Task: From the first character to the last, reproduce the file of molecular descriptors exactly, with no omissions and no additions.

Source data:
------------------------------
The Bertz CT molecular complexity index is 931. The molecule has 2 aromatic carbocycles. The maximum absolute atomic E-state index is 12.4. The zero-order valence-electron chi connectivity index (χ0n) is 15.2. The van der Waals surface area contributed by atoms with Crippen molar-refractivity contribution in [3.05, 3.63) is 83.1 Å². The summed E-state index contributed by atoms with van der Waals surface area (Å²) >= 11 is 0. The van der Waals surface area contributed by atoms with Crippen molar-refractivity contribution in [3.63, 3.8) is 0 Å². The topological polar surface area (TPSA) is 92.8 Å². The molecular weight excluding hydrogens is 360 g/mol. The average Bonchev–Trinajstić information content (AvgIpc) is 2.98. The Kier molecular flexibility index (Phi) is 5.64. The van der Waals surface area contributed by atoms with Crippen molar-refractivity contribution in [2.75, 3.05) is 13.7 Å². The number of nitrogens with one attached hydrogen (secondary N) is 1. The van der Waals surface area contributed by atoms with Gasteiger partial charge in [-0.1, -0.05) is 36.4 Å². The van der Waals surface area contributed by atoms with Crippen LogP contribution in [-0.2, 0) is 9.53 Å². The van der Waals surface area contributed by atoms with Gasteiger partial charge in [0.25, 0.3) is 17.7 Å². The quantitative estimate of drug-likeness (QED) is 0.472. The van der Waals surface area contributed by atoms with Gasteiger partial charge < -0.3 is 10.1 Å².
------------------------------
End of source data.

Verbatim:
The Bertz CT molecular complexity index is 931. The molecule has 2 aromatic carbocycles. The maximum absolute atomic E-state index is 12.4. The zero-order valence-electron chi connectivity index (χ0n) is 15.2. The van der Waals surface area contributed by atoms with Crippen molar-refractivity contribution in [3.05, 3.63) is 83.1 Å². The summed E-state index contributed by atoms with van der Waals surface area (Å²) >= 11 is 0. The van der Waals surface area contributed by atoms with Crippen molar-refractivity contribution in [3.63, 3.8) is 0 Å². The topological polar surface area (TPSA) is 92.8 Å². The molecular weight excluding hydrogens is 360 g/mol. The average Bonchev–Trinajstić information content (AvgIpc) is 2.98. The Kier molecular flexibility index (Phi) is 5.64. The van der Waals surface area contributed by atoms with Crippen molar-refractivity contribution in [2.75, 3.05) is 13.7 Å². The number of nitrogens with one attached hydrogen (secondary N) is 1. The van der Waals surface area contributed by atoms with Gasteiger partial charge in [-0.1, -0.05) is 36.4 Å². The van der Waals surface area contributed by atoms with Crippen LogP contribution in [-0.2, 0) is 9.53 Å². The van der Waals surface area contributed by atoms with Gasteiger partial charge in [0.25, 0.3) is 17.7 Å². The quantitative estimate of drug-likeness (QED) is 0.472. The van der Waals surface area contributed by atoms with Gasteiger partial charge < -0.3 is 10.1 Å².